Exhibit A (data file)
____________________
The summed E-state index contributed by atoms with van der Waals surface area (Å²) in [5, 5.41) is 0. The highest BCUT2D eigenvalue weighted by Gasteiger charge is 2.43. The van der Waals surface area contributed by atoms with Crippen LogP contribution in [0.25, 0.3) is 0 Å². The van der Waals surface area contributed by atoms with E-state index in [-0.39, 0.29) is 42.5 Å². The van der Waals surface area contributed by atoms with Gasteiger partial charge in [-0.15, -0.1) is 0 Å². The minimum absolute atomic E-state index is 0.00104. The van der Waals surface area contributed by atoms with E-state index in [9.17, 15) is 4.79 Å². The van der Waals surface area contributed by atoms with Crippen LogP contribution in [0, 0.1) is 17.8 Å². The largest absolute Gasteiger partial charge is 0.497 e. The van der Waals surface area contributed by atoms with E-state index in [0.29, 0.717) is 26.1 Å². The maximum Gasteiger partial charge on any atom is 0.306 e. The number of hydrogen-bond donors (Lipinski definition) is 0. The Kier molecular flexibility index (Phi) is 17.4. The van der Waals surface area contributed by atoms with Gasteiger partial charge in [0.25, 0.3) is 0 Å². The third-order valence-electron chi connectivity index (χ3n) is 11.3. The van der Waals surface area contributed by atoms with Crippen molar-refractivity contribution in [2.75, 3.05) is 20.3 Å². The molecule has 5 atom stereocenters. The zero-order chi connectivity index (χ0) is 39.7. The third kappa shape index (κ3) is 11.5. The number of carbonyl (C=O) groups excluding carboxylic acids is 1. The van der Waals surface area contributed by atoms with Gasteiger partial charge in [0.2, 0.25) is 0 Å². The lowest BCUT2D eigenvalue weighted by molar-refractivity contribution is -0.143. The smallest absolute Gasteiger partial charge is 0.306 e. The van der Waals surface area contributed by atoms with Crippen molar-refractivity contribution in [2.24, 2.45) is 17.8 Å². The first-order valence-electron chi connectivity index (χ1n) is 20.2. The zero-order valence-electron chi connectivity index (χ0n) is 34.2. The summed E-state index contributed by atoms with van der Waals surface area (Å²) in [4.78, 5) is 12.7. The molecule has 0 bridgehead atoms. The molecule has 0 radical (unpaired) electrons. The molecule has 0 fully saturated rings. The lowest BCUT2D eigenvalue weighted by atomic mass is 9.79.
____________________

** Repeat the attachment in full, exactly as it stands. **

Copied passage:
The summed E-state index contributed by atoms with van der Waals surface area (Å²) in [5, 5.41) is 0. The highest BCUT2D eigenvalue weighted by Gasteiger charge is 2.43. The van der Waals surface area contributed by atoms with Crippen LogP contribution in [0.25, 0.3) is 0 Å². The van der Waals surface area contributed by atoms with E-state index in [-0.39, 0.29) is 42.5 Å². The van der Waals surface area contributed by atoms with Gasteiger partial charge in [-0.15, -0.1) is 0 Å². The minimum absolute atomic E-state index is 0.00104. The van der Waals surface area contributed by atoms with E-state index in [9.17, 15) is 4.79 Å². The van der Waals surface area contributed by atoms with Crippen LogP contribution in [0, 0.1) is 17.8 Å². The largest absolute Gasteiger partial charge is 0.497 e. The van der Waals surface area contributed by atoms with E-state index in [0.29, 0.717) is 26.1 Å². The maximum Gasteiger partial charge on any atom is 0.306 e. The number of hydrogen-bond donors (Lipinski definition) is 0. The Kier molecular flexibility index (Phi) is 17.4. The van der Waals surface area contributed by atoms with Gasteiger partial charge in [0.25, 0.3) is 0 Å². The third-order valence-electron chi connectivity index (χ3n) is 11.3. The van der Waals surface area contributed by atoms with Crippen molar-refractivity contribution in [2.75, 3.05) is 20.3 Å². The molecule has 5 atom stereocenters. The zero-order chi connectivity index (χ0) is 39.7. The third kappa shape index (κ3) is 11.5. The number of carbonyl (C=O) groups excluding carboxylic acids is 1. The van der Waals surface area contributed by atoms with Gasteiger partial charge in [0.2, 0.25) is 0 Å². The lowest BCUT2D eigenvalue weighted by molar-refractivity contribution is -0.143. The smallest absolute Gasteiger partial charge is 0.306 e. The van der Waals surface area contributed by atoms with Crippen molar-refractivity contribution in [2.24, 2.45) is 17.8 Å². The first-order valence-electron chi connectivity index (χ1n) is 20.2. The zero-order valence-electron chi connectivity index (χ0n) is 34.2. The summed E-state index contributed by atoms with van der Waals surface area (Å²) in [4.78, 5) is 12.7. The molecule has 0 bridgehead atoms. The molecule has 0 radical (unpaired) electrons. The molecule has 0 fully saturated rings. The lowest BCUT2D eigenvalue weighted by atomic mass is 9.79.